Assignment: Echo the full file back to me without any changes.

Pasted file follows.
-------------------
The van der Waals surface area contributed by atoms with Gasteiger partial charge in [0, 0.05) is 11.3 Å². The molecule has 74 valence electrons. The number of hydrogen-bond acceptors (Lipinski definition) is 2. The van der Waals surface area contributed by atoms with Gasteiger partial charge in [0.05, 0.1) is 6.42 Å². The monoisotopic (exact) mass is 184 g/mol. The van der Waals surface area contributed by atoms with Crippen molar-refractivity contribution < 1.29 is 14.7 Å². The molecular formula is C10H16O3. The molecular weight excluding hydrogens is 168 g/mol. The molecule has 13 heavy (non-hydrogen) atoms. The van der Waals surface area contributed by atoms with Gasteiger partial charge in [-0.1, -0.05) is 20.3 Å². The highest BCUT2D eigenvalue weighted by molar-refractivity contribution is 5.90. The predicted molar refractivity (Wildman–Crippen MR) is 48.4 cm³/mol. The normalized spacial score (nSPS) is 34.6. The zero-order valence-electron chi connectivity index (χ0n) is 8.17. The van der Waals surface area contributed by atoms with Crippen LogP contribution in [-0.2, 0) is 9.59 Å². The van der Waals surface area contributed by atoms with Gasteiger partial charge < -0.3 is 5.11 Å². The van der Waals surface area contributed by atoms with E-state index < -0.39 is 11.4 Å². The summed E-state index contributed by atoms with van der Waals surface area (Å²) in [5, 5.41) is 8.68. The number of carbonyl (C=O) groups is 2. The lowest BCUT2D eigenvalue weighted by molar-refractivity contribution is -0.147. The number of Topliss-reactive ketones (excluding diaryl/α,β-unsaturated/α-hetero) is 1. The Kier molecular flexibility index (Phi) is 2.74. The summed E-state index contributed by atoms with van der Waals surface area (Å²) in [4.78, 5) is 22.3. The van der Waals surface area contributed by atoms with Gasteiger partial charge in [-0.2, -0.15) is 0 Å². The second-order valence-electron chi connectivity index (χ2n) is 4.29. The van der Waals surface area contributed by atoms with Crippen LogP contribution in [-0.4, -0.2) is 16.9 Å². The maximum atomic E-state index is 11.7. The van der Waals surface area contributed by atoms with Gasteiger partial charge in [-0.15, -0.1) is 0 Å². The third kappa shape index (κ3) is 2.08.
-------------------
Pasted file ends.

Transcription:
The van der Waals surface area contributed by atoms with Gasteiger partial charge in [0, 0.05) is 11.3 Å². The molecule has 74 valence electrons. The number of hydrogen-bond acceptors (Lipinski definition) is 2. The van der Waals surface area contributed by atoms with Gasteiger partial charge in [0.05, 0.1) is 6.42 Å². The monoisotopic (exact) mass is 184 g/mol. The van der Waals surface area contributed by atoms with Crippen molar-refractivity contribution < 1.29 is 14.7 Å². The molecular formula is C10H16O3. The molecular weight excluding hydrogens is 168 g/mol. The molecule has 13 heavy (non-hydrogen) atoms. The van der Waals surface area contributed by atoms with Gasteiger partial charge in [-0.1, -0.05) is 20.3 Å². The highest BCUT2D eigenvalue weighted by molar-refractivity contribution is 5.90. The predicted molar refractivity (Wildman–Crippen MR) is 48.4 cm³/mol. The normalized spacial score (nSPS) is 34.6. The zero-order valence-electron chi connectivity index (χ0n) is 8.17. The van der Waals surface area contributed by atoms with Crippen LogP contribution in [-0.2, 0) is 9.59 Å². The van der Waals surface area contributed by atoms with Gasteiger partial charge < -0.3 is 5.11 Å². The van der Waals surface area contributed by atoms with E-state index < -0.39 is 11.4 Å². The summed E-state index contributed by atoms with van der Waals surface area (Å²) in [5, 5.41) is 8.68. The number of carbonyl (C=O) groups is 2. The lowest BCUT2D eigenvalue weighted by molar-refractivity contribution is -0.147. The number of Topliss-reactive ketones (excluding diaryl/α,β-unsaturated/α-hetero) is 1. The Kier molecular flexibility index (Phi) is 2.74. The summed E-state index contributed by atoms with van der Waals surface area (Å²) in [4.78, 5) is 22.3. The van der Waals surface area contributed by atoms with Gasteiger partial charge in [-0.2, -0.15) is 0 Å². The second-order valence-electron chi connectivity index (χ2n) is 4.29. The van der Waals surface area contributed by atoms with Crippen LogP contribution in [-0.4, -0.2) is 16.9 Å². The maximum atomic E-state index is 11.7. The van der Waals surface area contributed by atoms with Gasteiger partial charge in [-0.15, -0.1) is 0 Å². The third kappa shape index (κ3) is 2.08.